unit. You must be very careful to think
Complete the following using dimensional
analysis:
1.
a.
b.
c.
d.
Convert the following metric units:
42 &micro;m to m
62.9 kg to g
49.8 mL to L
33.9 pm to m
2. Convert the following units:
a. 7.51 miles o meters
b. 38 feet to cm


3. Your heart pumps 2,000 gallons of blood per
day. How long (in years) would your heart have
been pumping if it pumped 1,500,000 gallons of
blood?
4. Eggs are shipped from a poultry farm in
trucks. The eggs are packed in cartons of one
dozen eggs each; the cartons are placed in
crates that hold 20.cartons each. The crates are
stacked in the trucks, 5 crates across, 25 crates
deep, and 25 crates high. How many eggs are
V. Using Scientific Measurements
ACCURATE = CORRECT
PRECISE = CONSISTENT
A. Precision and Accuracy
1. Precision – the closeness of a set of
measurements of the same quantities made in
the same way (how well repeated
measurements of a value agree with one
another).
2. Accuracy – is determined by the agreement
between the measured quantity and the correct
value.
Ex: Throwing Darts
B. Percent Error-is calculated by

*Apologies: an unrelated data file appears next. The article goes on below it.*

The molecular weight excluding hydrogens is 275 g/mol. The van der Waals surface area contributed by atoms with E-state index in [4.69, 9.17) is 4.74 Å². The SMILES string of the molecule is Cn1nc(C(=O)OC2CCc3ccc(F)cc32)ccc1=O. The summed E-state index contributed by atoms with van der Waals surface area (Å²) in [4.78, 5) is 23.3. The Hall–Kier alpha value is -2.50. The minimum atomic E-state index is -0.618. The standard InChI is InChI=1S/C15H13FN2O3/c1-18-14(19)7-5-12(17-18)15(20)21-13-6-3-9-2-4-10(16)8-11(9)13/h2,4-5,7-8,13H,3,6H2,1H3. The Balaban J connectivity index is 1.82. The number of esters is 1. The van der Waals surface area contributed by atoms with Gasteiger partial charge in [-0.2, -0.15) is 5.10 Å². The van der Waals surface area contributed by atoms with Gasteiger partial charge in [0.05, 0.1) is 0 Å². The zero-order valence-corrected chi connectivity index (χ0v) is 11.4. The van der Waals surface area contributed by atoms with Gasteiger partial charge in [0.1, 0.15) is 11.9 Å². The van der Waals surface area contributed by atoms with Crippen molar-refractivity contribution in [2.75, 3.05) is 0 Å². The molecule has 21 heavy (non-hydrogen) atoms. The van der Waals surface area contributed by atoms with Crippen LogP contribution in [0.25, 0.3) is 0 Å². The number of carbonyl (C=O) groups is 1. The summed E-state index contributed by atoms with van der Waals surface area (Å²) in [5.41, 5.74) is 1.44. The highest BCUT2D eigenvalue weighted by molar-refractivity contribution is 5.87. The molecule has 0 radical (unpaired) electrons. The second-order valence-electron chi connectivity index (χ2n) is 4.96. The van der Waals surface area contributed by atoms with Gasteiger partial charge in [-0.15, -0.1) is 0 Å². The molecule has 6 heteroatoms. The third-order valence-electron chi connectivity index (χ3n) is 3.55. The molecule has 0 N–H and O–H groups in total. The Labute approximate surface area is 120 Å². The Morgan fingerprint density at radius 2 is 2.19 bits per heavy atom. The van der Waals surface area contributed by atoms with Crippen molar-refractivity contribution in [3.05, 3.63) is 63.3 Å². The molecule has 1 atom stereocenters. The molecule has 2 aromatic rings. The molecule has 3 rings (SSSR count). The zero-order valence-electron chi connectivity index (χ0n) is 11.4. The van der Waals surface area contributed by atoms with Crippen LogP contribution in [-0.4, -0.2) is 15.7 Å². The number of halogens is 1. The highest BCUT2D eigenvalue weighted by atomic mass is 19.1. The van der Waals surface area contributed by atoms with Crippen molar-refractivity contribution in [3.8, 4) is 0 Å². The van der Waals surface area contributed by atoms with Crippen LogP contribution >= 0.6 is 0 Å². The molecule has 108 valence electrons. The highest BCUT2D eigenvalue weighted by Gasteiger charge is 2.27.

subtracting the experimental value from
the accepted value, then dividing the
difference by the accepted value. Multiply
this number by 100. Accuracy can be
compared quantitatively with the accepted
value using percent error.
Percent error =
Accepted value - Experimental value X 100
Accepted value
C. Counting Significant Figures


When you report a measured value, it is
assumed that all the figures are correct except
for the last one, where there is an uncertainty of
&plusmn;1. If your value is expressed in proper
exponential notation, all of the figures in the preexponential value are significant, with the last
digit being the least significant figure (LSF).
“7.143 x 10-3 grams” contains 4 significant
figures
If that value is expressed as 0.007143, it still has 4
significant figures. Zeros, in this case, are